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POSTED BY: holzapfel
This past month Andrew Lawler published an essay on the Dead Sea Scrolls in the Smithsonian magazine (“Who Wrote the Dead Sea Scrolls?” [January 2010]: 40–47). The media likes controversy, and Lawler highlights it in this interesting essay.
Since the first discoveries in 1947, the Dead Sea Scrolls have captured the imagination of the public, including Latter-day Saints. The importance of these textual discoveries on the northwestern shore of the Dead Sea can hardly be overestimated. They open an important window onto the past, particularly for the period when the paucity of sources made it frustrating for scholars attempting to reconstruct the Jewish world during the intertestamental period. They also illuminate the world of John the Baptist and Jesus of Nazareth, although it is doubtful that either of them spent time at the site where the scrolls were copied.
In the end, some 800 manuscripts were found in eleven caves near the northwest shore of the Dead Sea. Among them were the oldest copies of the Old Testament, except for the book of Esther. Additionally, numerous unknown texts were discovered at the site, increasing our appreciation for the complex and interesting world of Second Temple Judaism. Most of the manuscripts are written with square Hebrew characters (Aramaic or Assyrian script), but a few manuscripts exhibit what scholars call the Paleo-Hebrew script. The dating of the manuscript range from as early as 300 BC until just before the Romans destroyed the site in AD 68.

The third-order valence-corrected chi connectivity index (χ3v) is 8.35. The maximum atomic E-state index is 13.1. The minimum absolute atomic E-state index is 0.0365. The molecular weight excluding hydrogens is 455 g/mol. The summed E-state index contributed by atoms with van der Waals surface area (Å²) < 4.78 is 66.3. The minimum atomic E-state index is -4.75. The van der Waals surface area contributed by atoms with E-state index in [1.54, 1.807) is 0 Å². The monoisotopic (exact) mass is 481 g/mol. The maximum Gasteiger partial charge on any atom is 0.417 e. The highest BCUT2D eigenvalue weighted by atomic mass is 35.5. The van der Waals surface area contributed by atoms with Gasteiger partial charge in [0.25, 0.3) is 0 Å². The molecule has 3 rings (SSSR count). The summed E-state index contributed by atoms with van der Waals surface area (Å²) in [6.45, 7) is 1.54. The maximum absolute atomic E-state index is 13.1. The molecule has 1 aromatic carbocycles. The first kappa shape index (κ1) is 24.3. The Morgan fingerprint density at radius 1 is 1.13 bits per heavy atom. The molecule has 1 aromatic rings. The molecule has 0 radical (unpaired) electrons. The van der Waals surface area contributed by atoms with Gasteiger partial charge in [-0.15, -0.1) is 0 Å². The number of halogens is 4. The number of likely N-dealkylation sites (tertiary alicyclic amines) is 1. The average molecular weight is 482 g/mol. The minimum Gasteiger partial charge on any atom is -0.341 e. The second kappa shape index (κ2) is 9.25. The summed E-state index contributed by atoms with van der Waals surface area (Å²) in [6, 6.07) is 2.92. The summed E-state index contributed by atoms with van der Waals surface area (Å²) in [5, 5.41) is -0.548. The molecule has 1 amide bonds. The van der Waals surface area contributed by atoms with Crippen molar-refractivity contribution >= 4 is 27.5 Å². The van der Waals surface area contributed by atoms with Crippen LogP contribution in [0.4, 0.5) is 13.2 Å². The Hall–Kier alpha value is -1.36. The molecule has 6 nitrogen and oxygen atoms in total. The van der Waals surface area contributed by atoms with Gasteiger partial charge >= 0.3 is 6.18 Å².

From the very beginning, many scholars believed those who collected, copied, and hid the massive library were the Essenes, a first-century Jewish sect known only, until the discovery of the Dead Sea Scrolls, by what other people had written about them. Scholars never unanimously accepted the identification, although a majority has done so reasoning that it as the best explanation for the documents and the site.